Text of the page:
Typically this would not be a big deal; however, a virus has been decimating the sea star population along the west coast including in Whatcom County. These stars appeared be free of the virus, but the sea star wasting syndrome was reported on a site a bit north of here and on the next point south at Point Whitehorn.

An interactive map showing the documented sites of sea star wasting syndrome and the presence or absence of the stars or the illness can be found at piscoweb.org/marine1/seastardisease.html. The term syndrome was due to the unknown cause of the wasting of the stars. There was some deep concerns about the ecology as the die off was huge and the broad implications of the loss of this predator species was very uncertain. But late last year the cause of the illness was reported to be isolated and is apparently caused by a virus that has been around for a long while (Hewson and others, 2014). These adult survivors and reported young stars elsewhere are good news for sea star population comebacks.  






Saturday, July 18, 2015

Coal Mining Deaths in Washington

I have previously posted bits about coal mining in Whatcom County. This post is a bit of a revisit of the Glen Echo Mine (coal-in-whatcom-county-glen-echo-mine) based on new information passed onto me. George already corrected one of my assumptions and Gomer informed me that indeed the main building in the image was a rendering plant that was built on the site after the mine had closed.
 
Former rendering plant near Glen Echo Mine

1960s aerial of Anderson Creek and former mine site

Gomer Owens indicated that the coal wash site was located just above the letter r in creek. He also pointed out the structure below the letter o in Anderson was a home. A home he lived in while his father was foreman at the mine. He also told me about the portal collapse in 1945 and that his father was there and was working on the collapse when the mine inspector, a man named Walsh, sent his father home as he was tired and had worked too long. A second collapse then took place and Mr. Walsh was killed.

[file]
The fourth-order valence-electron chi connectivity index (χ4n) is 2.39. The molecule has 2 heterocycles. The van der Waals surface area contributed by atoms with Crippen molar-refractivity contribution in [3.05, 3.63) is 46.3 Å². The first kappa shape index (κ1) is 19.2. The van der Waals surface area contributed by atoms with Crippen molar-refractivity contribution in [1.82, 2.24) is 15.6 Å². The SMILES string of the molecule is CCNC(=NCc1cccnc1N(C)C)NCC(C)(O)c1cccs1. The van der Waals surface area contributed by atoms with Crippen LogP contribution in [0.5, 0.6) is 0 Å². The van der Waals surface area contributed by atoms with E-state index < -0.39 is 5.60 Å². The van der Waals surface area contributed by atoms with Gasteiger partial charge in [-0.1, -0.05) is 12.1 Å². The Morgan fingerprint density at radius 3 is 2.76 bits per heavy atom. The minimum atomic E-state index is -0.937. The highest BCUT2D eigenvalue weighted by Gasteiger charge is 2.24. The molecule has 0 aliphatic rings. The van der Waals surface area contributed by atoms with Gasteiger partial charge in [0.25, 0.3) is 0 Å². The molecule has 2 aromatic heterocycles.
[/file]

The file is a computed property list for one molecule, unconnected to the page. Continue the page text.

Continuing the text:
Subsequently I found a list of all mine fatalities in Washington State from 1885 - 1960 (denverlibrary.org/sites/history/files/WAfatal1885-1960.pdf). W. Walsh was killed at the Glen Echo Mine on July 21, 1945.  Paul Cooper was also killed in the same accident. It was not the first fatal accident at Glen Echo; Willam Van Etten was killed in the mine on June 1, 1933.

Other Mine Fatalities in Whatcom County:

Blue Canyon

Blue Canyon coal facility at south end of Lake Whatcom
This image was apparently before the rail line was extended to the mine 

I already knew about the horrific mine explosion at the Blue Canyon Mine on the south end of Lake Whatcom that killed 21 miners on April 8, 1895. Blue Canyon was the deadliest mine in Whatcom County. In addition to the 21 fatalities in the 1895 event, five other miners were killed at Blue Canyon.

The Bellingham Mine

1950 aerial view of Bellingham Mine entrance
Bellingham Country Club is to the north

The Bellingham Mine (when-bellingham-had-coal-piles) entrance was located in Northwest Bellingham at what is now the Albertsons shopping center.

There was no single accident that killed a lot of miners at this mine, but over its years of operation 13 miners died.

All told the mine fatality list for Washington State lists approximately 1,100 miners having died. Scrolling down the list of mine names shows that all of the mines were coal mines. Some of the mine names not familiar to me are old mine sites with towns that have now disappeared. A reminder that Washington State had several coal mining districts in the early 1900s.

Coal faded to essentially nothing in Washington State as trains began to switch to diesel fuel and natural gas, oil and hydroelectic power replaced coal for home heating. One area coal hung on in Washington was in the Centralia area with strip mining the coal and an adjacent coal powered electric power plant. 

Friday, July 17, 2015

Atmospheric Pictures


A bit ago I noted the very unhealthy air that covered northwest Washington (a-bad-air-night-in-northwest-washington). I took a picture of the disappearing sun on what was otherwise a cloudless day. The air got progressively worse from the fires in BC.


I took some other atmospheric pictures while heading to the San Juan Islands for some work.

Ground fog on the Skagit Flats south of Highway 20

Sunrise over the Anacortes refineries with Mount Baker

Early light and Peavine Pass between Blakely Island and Obstruction Island

Sunday, July 12, 2015

Lummi Tidelands